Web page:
Method: Participants were recruited for this cross-sectional study through an anonymous, on-line survey distributed through social media. On-line recruitment was used to enhance anonymity and accessibility for participants This sample included 409 current college students in the United States who identified as a sexual minority and had experienced sexual assault since they started attending their current college. The majority of the sample were white (86.6%, n = 354), identified as either female (51.3%, n = 210) or male (17.6%, n = 72) and over half were between the ages of 18 and 20 (53.8%, n = 220). Approximately 10% (n = 41) of survivors in the sample had reported the incident to college officials.
Results: Independent-sample t-tests were conducted to compare perceptions of how campus officials respond to sexual assault between survivors who made a formal report to campus officials and those who did not. There was a significant difference in the perceptions of those who made a formal report (M = 27.4, S.D = 7.78) and those who did not (M = 31.09, S.D = 6.91; t (226) =2.99, p = .003, two-tailed). The magnitude of the difference in the means (mean difference = 3.69, 95% CI: 1.26 to 6.12) was medium (Cohen’s D = .5), indicating that survivors who had reported to campus officials had a significantly more negative perception of campus response. Next, open ended questions of students who did report were coded and analyzed for themes. Major themes identified were feeling less safe on campus after reporting, a lack of accountability in Title IX adjudication outcomes, and lack of communication and timeliness during Title IX investigations.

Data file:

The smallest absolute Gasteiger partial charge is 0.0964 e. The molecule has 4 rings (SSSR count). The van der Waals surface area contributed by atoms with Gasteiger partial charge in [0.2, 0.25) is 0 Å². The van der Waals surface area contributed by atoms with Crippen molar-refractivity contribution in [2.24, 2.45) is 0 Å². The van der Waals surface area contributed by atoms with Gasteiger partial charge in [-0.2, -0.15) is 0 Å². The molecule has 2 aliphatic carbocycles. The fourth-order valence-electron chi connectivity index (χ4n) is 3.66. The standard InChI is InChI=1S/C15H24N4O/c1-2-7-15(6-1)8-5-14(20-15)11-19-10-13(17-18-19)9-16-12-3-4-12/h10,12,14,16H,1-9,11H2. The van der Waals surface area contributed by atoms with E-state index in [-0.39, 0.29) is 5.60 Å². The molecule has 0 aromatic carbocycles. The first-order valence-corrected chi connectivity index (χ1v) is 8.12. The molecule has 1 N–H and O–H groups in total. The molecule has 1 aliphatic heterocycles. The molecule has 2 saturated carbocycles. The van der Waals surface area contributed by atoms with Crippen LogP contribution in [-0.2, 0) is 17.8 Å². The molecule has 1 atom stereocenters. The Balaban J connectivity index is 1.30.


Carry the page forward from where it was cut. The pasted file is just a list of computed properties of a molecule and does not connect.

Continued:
Implications: Results of this study indicate that the experience of reporting sexual assault to Title IX officials may be negative for some LGBQ survivors. College officials should consider this when assessing mandatory reporting policies, training Title IX investigators, and reviewing procedures related to adjudication outcomes. Social work practitioners invested in improving response efforts on campus should advocate for transparency in adjudication procedures and increased education for college officials who work with LGBQ survivors.